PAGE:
There’s no denying it, construction can be dangerous. In fact, the accident rate in construction is 71% higher than in other industries. Each year, accidents and injuries on the jobsite result in workers’ compensation claims that cost an estimated $2.5 billion.
How do injuries occur? Falls, electrocutions, machinery accidents, and repetitive motion injuries are among the most common causes, and in many cases, the real culprit is miscommunication or human error. Many of these incidents can be prevented if OSHA guidelines are followed, but often, they’re not. In 2020, the top three most common OSHA violations were related to a lack of fall protection (5,424 violations), hazard communication (3,199 violations) and respiratory protection (2,649 violations).
Fortunately, innovations in construction safety tech are evolving to help firms comply with OSHA protocols, and better implement security measures, keeping your workers safe. Let’s examine how these construction safety technologies are improving safety on the jobsite, reducing the risk of noncompliance through safety protocols, and boosting protection for workers throughout construction.
The market for Augmented Reality is expected to grow at a CAGR of 77% between 2019 and 2023 – and part of that growth is due to its application in Construction. AR has significant implications for worker safety, because it delivers information in real-time, when workers need it most.
Workers can leverage mobile devices with AR capabilities to automate measurements of a physical space, visualize potential design changes ahead of time, and access safety information in real time, while on the job. A headset with AR capabilities can be used to simulate operating tools and equipment in training scenarios, helping workers learn how to safely operate the tools before using them in the field.
Wearables and Exoskeletons
Today, 83% of contractors believe construction wearables will improve jobsite safety. Wearables can be used to monitor workers’ vitals in real time, which can be particularly useful in extreme environments. Smart hard hats or watches can monitor brainwaves to check for worker fatigue that may result in dangerous mistakes.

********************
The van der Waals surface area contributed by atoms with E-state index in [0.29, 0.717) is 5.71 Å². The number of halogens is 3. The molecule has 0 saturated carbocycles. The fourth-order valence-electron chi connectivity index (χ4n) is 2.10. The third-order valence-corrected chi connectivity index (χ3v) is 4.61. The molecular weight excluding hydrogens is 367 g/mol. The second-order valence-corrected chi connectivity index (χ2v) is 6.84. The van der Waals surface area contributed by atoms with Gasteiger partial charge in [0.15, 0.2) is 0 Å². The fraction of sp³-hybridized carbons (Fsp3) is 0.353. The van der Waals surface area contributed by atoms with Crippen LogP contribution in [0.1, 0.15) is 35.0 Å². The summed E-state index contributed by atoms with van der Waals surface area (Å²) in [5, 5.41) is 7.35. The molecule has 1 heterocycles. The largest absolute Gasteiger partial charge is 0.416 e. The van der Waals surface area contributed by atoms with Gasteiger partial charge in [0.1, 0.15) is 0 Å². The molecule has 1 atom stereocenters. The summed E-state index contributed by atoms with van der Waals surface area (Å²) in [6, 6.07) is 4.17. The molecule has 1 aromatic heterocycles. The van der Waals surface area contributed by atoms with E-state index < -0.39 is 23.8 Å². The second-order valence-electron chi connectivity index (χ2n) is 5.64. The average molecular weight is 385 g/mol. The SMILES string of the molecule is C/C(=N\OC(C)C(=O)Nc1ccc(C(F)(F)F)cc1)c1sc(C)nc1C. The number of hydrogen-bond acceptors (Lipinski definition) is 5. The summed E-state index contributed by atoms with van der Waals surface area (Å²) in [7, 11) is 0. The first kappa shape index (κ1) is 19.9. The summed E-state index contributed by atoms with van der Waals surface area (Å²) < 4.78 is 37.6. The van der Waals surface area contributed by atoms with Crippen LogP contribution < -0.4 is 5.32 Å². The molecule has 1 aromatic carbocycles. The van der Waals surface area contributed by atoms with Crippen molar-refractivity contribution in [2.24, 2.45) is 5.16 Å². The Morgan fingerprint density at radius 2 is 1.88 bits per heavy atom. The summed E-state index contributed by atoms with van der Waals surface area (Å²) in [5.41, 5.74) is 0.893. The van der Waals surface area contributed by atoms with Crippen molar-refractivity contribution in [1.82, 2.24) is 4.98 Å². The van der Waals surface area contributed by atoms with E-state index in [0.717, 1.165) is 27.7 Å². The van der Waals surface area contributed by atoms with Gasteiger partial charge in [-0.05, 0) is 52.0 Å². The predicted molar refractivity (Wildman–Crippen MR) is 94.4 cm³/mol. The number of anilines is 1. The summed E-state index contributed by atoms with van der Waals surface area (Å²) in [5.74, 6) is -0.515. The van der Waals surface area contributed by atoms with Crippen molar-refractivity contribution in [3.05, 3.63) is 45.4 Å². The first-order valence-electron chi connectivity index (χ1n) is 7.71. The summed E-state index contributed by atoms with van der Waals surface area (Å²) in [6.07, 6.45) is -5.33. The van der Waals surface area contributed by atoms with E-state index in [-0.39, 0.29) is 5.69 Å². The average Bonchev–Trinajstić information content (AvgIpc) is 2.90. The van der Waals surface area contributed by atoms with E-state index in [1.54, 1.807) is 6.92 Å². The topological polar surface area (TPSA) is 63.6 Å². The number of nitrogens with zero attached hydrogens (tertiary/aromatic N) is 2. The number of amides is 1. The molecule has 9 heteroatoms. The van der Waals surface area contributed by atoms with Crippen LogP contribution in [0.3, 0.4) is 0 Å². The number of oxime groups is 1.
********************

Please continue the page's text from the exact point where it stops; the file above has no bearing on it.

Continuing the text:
Some firms are also making use of construction exoskeletons, which have motorized joints that provide support and power, alleviating the strain of repetitive motions such as lifting, bending or crouching. These prevent fatigue and injury, while enabling workers to perform tasks faster and more easily.
Artificial Intelligence and Machine Learning technologies are also making their mark in construction, enabling informed and intelligent decision-making that can dramatically improve productivity and safety on the jobsite. By analyzing data from sensors, project management software, mobile apps and surveillance cameras holistically, AI can be used to track worker behavior and activities as well as jobsite conditions, and alert project managers of potential safety issues that could result in injuries.
Video surveillance has always been an essential component of a sound jobsite safety strategy, and with increasing complexity on the modern jobsite, it has never been more important. Video and photos from construction cameras – many of which now offer intelligent security features – help to improve jobsite safety by providing real-time insight into jobsite activities.
Advanced construction camera solutions enable project managers to view jobsites remotely to ensure workers are following safety procedures and protocols at all times, and address any potential hazards immediately, before an injury occurs. Having construction cameras on-site deters crime, harassment and abuse. If an incident were to occur, the cameras will provide detailed visual documentation that can later be leveraged for investigations.
Teams can also review and analyze footage from construction cameras, identifying ways to update and improve processes, jobsite conditions, as well as prevent subsequent incidents. Plus, visuals can even be added to training materials to help enhance their effectiveness, ensuring workers understand and follow correct procedures from day 1.
With mobile technology now commonplace on the jobsite, safety apps are always accessible to help and protect workers in a number of ways. For example, Osha’s Heat Safety Tool enables managers to calculate the heat index and predict risk levels on the jobsite. A compliance app called Safety Meeting delivers safety information directly from OSHA. TrueLook’s mobile app provides 24×7 mobile access to TrueLook construction cameras, so project managers can keep an eye on their jobsite, whenever and wherever they are.
Doing Our Part to Improve Worker Safety
While construction jobsites will always be a bit riskier than the average workplace, technology will continue to evolve and provide new ways for firms to train and monitor workers, convey safety information, and help keep everyone on the jobsite safe. With live remote viewing, intelligent security features, and unlimited cloud-based storage of all video footage and photos, TrueLook cameras are doing their part to reduce risk and improve worker safety.